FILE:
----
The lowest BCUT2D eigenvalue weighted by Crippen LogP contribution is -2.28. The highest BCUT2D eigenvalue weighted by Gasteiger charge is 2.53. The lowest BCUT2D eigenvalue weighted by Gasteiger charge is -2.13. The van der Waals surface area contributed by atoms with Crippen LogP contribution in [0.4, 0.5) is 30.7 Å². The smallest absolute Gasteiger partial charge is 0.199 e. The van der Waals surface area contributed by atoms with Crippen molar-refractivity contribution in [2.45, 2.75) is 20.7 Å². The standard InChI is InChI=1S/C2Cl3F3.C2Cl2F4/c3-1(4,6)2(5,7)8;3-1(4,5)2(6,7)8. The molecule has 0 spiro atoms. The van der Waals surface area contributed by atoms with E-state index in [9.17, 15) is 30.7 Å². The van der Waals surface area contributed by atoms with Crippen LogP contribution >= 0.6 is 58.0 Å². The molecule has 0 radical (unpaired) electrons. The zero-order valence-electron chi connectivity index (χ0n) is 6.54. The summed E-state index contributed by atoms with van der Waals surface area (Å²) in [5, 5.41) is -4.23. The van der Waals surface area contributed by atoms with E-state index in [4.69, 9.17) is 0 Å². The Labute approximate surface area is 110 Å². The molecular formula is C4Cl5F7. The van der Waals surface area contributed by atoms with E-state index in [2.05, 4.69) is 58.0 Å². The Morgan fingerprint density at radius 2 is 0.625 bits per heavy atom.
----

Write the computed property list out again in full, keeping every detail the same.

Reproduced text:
The lowest BCUT2D eigenvalue weighted by Crippen LogP contribution is -2.28. The highest BCUT2D eigenvalue weighted by Gasteiger charge is 2.53. The lowest BCUT2D eigenvalue weighted by Gasteiger charge is -2.13. The van der Waals surface area contributed by atoms with Crippen LogP contribution in [0.4, 0.5) is 30.7 Å². The smallest absolute Gasteiger partial charge is 0.199 e. The van der Waals surface area contributed by atoms with Crippen molar-refractivity contribution in [2.45, 2.75) is 20.7 Å². The standard InChI is InChI=1S/C2Cl3F3.C2Cl2F4/c3-1(4,6)2(5,7)8;3-1(4,5)2(6,7)8. The molecule has 0 spiro atoms. The van der Waals surface area contributed by atoms with E-state index in [9.17, 15) is 30.7 Å². The van der Waals surface area contributed by atoms with Crippen LogP contribution >= 0.6 is 58.0 Å². The molecule has 0 radical (unpaired) electrons. The zero-order valence-electron chi connectivity index (χ0n) is 6.54. The summed E-state index contributed by atoms with van der Waals surface area (Å²) in [5, 5.41) is -4.23. The van der Waals surface area contributed by atoms with E-state index in [4.69, 9.17) is 0 Å². The Labute approximate surface area is 110 Å². The molecular formula is C4Cl5F7. The van der Waals surface area contributed by atoms with E-state index in [2.05, 4.69) is 58.0 Å². The Morgan fingerprint density at radius 2 is 0.625 bits per heavy atom.